Middle East UC market spurred by investment surge
Frost & Sullivan cites virtualisation, cloud, BYOD as enablers for unified communication
The gradual shift from pure voice to voice plus video conferencing infrastructure is driving the growth of the unified communications (UC) market in the Middle East, according to new analysis from Frost & Sullivan.
Demand for comprehensive UC suites, rather than standalone applications, is bolstering market development as participants consolidate to strengthen their presence across UC segments in the region. Frost & Sullivan found that the Middle East UC market earned revenues of $361.9m in 2012 and estimates this will reach $679.1m in 2019.
The research covers enterprise telephony, video conferencing, contact centres, e-mail, unified clients, unified messaging, mobility and presence and integrated UC applications.
"The large influx of investment in communication and collaborative technologies by the government, financial services, telecom and IT sectors is giving a thrust to the UC market in the Middle East," said a Frost & Sullivan ICT analyst. "In particular, targeted government investment in knowledge-based industries and the focus on diversification will boost the uptake of UC solutions in the region."
The market is also gaining momentum with the proliferation of smartphones in the Middle East. The popularity of virtualisation and hybrid-based cloud models as well as the bring-your-own-device (BYOD) trend is fuelling the adoption of middleware applications and soft clients that facilitate voice and video communications using mobile devices.
The rising significance of UC applications in the Middle East is expected to promote the use of Internet protocol-private branch exchange (IP-PBX) as it serves as a platform for any UC deployment. However, the high cost associated with IP deployment as well as insufficient awareness on its advantages is lowering market potential. The lack of interoperability among UC applications offered by different vendors is further limiting the scope of the market.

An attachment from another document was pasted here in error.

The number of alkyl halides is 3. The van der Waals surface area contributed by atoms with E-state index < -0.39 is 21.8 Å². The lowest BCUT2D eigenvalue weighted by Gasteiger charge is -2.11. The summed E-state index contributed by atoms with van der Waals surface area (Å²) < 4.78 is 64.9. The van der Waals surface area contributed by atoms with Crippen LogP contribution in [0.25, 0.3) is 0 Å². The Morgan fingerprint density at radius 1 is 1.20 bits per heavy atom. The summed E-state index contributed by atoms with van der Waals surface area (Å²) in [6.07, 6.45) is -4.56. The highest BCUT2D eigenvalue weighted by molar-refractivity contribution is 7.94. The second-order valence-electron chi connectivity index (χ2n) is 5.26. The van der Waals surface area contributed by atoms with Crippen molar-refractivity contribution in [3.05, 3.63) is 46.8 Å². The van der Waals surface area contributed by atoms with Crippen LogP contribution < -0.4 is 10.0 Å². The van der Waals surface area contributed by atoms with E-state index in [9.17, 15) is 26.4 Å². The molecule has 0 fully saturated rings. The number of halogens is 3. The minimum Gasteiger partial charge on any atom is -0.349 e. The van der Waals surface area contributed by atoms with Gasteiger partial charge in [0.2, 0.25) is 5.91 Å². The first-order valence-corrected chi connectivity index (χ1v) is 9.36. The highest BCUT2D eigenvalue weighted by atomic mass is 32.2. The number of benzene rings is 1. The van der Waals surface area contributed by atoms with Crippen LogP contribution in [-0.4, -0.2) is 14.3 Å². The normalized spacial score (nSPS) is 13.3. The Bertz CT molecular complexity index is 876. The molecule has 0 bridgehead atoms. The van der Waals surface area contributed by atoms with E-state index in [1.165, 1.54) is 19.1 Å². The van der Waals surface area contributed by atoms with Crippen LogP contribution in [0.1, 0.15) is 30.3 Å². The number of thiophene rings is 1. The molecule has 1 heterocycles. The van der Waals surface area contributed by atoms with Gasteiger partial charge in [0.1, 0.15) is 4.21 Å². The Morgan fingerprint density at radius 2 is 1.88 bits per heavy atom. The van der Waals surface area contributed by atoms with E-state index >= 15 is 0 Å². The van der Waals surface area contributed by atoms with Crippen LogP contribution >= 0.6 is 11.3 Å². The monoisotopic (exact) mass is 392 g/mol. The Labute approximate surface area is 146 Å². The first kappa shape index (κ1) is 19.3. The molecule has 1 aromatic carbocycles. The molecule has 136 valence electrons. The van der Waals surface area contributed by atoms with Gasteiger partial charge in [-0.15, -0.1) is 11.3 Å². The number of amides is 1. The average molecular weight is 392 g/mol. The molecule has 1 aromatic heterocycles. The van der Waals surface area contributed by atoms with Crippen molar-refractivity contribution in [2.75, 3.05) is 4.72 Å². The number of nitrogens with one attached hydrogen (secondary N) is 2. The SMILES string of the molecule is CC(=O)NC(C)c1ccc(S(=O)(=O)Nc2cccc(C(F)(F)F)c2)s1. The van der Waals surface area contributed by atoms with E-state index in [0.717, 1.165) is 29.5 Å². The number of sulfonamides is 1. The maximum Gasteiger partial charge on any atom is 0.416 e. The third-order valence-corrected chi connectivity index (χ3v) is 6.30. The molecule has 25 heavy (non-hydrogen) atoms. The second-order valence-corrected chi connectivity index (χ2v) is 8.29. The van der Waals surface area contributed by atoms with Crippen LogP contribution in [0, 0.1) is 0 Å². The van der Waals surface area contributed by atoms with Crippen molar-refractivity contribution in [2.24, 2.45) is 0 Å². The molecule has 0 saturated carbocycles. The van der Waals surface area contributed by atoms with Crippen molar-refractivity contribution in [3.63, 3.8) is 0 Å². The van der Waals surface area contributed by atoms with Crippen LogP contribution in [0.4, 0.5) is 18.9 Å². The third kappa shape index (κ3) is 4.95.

The current regulatory framework, which restricts the connection of public-switched telephone network lines with voice over IP (VoIP) is also curbing market expansion. This will cease being an issue when de-licensing, and the new telecom policy that allows licensees to offer VoIP services to businesses and consumers, take effect.
Another challenge is the unregulated organisation of distributors in the Middle East. To add to this, the severe shortage of skilled labour in the region is escalating the cost of business operations.
Nevertheless, investments in IP telephony, conferencing solutions, instant messaging/presence, and mobility are expected to continue as aggressive marketing campaigns by vendors help increase end-user awareness of the benefits of UC solutions, which include productivity, scalability, flexibility and lower total cost of operations.
"To succeed in the marketplace, UC solution providers must build a strong local and regional distribution channel, develop a competitive service positioning strategy, and deliver timely service to customers," advised the analyst. "They will also do well to team up with established local partners in order to forge lasting relationships with key end users."